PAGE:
Jordan Smith comments

Posted in: Writer Haruki Murakami plans archive at Japanese university See in context

Given that Waseda isn't a public library where general readers go to check out books to read (it's a research library), it would most likely be scholars of literature, sociology, history, translation, Japanese studies, etc. I'm not a "fan" or a scholar of his works, but he's made an enormous impact on the world of literature and his works have sold tens of millions of copies in dozens of languages and generated an economic impact that might top a billion dollars. Probably worth an archive at Japan's #1 university for literary research.

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Posted in: Tottori ultimate wagyu beef bento costs almost Y300,000 See in context

That's over 110 kilograms of of methane gas (which is 25 times more (CH4) potent than carbon dioxide (CO2)) to produce just the beef here...

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Posted in: The fuel for Japan’s pedophiles See in context

Free market? Huh? There are tons of things regulated or forbidden for sale -- you sound like those stupid kids on the playground who punch each other and say "it's a free country!" "Freedom" refers to the right to compete, but always under regulations and the moral will of voters (in democracies, which Japan is).

Cultural relativists: it's also stupid to act as though

a.) because some people in Japan produce this that it's a sacred, respected, condoned part of "Japanese culture" -- go ask your Japanese neighbor or friend if they think this is cool. Do you really think anyone of them would think, "oh, these American barbarians don't understand our sacred Oriental ways?" Get a brain.

b.) "foreigners" or "Americans" have no right to contribute to the solution of a problem in Japan. A problem is a problem, and many of us live in Japan and have the right (legally and morally too) to contribute in positive ways to improving things in Japan. If I'm walking down the street in Japan and see a piece of trash on the ground, am I supposed to walk by it and say to myself, "These Japanese people should solve their own problems."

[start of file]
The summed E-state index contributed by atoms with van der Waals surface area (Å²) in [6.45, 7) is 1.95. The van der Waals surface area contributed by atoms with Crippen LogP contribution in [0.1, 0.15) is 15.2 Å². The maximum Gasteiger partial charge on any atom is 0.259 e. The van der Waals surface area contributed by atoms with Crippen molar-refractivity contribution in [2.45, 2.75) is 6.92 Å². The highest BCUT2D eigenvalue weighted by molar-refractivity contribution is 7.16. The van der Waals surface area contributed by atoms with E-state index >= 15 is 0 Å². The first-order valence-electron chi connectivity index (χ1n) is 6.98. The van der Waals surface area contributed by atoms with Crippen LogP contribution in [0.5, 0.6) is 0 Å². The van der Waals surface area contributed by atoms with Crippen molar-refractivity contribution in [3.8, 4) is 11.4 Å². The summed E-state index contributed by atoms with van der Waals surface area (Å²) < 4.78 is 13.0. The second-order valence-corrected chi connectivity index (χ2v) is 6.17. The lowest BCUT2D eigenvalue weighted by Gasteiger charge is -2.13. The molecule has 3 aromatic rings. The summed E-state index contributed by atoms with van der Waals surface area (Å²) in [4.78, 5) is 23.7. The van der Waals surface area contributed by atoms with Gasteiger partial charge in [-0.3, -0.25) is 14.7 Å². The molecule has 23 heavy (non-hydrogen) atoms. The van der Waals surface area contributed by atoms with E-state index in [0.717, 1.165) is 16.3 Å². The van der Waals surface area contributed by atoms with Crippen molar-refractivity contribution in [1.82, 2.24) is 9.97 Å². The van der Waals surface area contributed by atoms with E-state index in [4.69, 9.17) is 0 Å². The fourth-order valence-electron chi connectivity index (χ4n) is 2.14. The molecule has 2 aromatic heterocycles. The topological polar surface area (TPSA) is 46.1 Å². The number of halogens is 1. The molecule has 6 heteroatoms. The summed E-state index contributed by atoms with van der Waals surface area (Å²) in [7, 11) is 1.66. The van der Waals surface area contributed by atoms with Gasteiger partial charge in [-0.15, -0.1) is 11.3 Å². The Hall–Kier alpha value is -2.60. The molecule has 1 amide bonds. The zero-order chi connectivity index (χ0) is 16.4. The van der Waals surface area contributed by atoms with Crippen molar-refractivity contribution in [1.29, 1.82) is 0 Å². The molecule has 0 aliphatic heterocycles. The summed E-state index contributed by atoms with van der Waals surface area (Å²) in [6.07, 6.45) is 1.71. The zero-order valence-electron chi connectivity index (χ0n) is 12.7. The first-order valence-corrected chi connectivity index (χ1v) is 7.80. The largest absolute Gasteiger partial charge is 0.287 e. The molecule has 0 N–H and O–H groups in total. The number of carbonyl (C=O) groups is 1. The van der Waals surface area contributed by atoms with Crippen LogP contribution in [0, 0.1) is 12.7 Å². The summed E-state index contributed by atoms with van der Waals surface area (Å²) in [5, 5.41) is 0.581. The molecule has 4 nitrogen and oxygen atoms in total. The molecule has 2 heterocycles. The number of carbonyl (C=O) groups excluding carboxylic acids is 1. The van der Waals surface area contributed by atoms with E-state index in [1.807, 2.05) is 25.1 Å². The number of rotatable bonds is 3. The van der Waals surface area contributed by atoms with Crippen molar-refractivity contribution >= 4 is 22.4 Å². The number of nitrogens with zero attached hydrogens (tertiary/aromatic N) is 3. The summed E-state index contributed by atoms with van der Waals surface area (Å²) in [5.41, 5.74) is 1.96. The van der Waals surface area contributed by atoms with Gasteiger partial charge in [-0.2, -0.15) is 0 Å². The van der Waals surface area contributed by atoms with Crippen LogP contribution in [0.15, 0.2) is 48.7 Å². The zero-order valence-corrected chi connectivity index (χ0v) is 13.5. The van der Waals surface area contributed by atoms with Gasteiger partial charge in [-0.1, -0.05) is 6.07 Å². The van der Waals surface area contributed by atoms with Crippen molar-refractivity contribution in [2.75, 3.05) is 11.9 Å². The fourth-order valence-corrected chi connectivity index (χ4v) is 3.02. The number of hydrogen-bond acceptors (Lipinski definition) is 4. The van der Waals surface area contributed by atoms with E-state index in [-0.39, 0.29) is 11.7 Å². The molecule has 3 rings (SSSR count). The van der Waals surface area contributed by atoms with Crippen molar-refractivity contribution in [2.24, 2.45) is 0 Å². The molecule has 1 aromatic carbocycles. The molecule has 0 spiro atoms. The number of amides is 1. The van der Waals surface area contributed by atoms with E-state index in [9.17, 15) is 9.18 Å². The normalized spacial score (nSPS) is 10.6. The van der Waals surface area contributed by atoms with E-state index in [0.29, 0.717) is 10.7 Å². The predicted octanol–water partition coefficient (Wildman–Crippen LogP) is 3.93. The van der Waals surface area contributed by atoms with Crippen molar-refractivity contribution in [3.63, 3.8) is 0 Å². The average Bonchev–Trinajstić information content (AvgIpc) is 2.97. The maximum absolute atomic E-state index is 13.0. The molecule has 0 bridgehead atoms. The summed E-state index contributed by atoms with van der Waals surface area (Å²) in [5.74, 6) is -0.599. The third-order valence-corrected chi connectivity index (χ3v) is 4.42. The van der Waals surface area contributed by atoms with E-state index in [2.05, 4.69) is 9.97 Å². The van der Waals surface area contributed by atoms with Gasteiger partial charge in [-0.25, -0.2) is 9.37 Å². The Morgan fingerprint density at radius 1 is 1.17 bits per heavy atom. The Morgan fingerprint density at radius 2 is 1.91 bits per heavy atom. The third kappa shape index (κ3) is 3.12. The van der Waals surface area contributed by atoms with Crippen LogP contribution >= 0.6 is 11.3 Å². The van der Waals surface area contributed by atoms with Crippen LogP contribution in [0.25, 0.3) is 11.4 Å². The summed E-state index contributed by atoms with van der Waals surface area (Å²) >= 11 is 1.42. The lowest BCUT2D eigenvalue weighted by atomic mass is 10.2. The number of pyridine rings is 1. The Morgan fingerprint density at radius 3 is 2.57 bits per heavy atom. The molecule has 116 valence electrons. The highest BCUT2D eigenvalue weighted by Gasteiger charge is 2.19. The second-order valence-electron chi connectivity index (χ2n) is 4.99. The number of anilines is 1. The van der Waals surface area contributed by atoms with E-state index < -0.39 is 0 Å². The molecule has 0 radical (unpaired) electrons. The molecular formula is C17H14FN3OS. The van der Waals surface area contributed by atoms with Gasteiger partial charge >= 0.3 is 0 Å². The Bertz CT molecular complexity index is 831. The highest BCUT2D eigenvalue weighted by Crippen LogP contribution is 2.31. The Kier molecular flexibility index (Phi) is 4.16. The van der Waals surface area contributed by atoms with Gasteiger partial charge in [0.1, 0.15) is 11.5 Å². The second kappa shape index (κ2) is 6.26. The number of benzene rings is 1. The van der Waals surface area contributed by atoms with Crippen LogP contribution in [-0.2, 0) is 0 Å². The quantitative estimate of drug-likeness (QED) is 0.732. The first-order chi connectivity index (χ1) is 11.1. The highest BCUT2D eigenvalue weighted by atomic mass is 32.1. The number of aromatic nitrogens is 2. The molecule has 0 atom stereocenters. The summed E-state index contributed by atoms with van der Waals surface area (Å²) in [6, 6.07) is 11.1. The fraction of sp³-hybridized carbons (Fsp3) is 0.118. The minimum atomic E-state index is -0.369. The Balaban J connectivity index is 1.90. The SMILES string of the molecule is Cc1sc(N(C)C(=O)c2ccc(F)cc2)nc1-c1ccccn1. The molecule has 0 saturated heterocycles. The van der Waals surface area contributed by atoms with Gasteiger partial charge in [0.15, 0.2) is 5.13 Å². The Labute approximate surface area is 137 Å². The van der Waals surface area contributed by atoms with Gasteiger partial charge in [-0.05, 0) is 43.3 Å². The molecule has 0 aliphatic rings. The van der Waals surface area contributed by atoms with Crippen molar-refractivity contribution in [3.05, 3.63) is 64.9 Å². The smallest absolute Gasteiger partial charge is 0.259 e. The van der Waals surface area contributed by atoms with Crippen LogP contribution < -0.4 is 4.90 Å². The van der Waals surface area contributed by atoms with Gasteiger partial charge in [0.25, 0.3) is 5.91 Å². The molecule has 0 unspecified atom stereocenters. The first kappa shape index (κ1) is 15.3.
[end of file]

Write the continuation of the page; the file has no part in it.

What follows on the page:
c.) related to the above, some on this forum argue that Americans have no right to contribute to the solution here, because there are problems with pedophilia-related crimes in the U.S. Huh? So even though I live in Chiba, where there were six attempted kidnaps in the last month (we got notice every single time through our kids' school), I'm supposed to shut up about pedophilia in Japan until the United States somehow magically resolves all it's problems? Again: huh? Look, a problem is a problem, and humans can work together to solve it. I'm not in favor of censorship, but I'm in favor of protecting children.

Let's get it straight: it's okay to work on local problems, even if you're on immigrant status. Pedophilia is a problem here, as it is most places. It's not a part of Japanese culture - it's illegal and not condoned by the vast, vast majority of people here. America and all countries have problems, but that's not an excuse for inaction.

d.) those of you who doubt the age -- okay, maybe a girl who looks 16 could be over 18 (or 20, the age of adulthood in Japan), but this article is talking about girls who appear to be in elementary school. That stuff exists, and there is no way a girl under 10 can have any clue what she's getting into when she's posing for pics like those.

I applaud the spirit of this article, and commend this mother of three for taking action.

Censorship and trade restrictions will not solve the problem alone -- counseling and education may help, in addition to law enforcement. But ask anyone who works first-hand in professional settings (psychology or law enforcement) with these issues -- they'll tell you that the child porn culture feeds the fantasies and is an abuse in itself.

Let adults have as much fun and enjoy as much sex in as creative ways as they want -- I'm not a conservative, but kids need freedom to explore their own sexuality as they grow into it.

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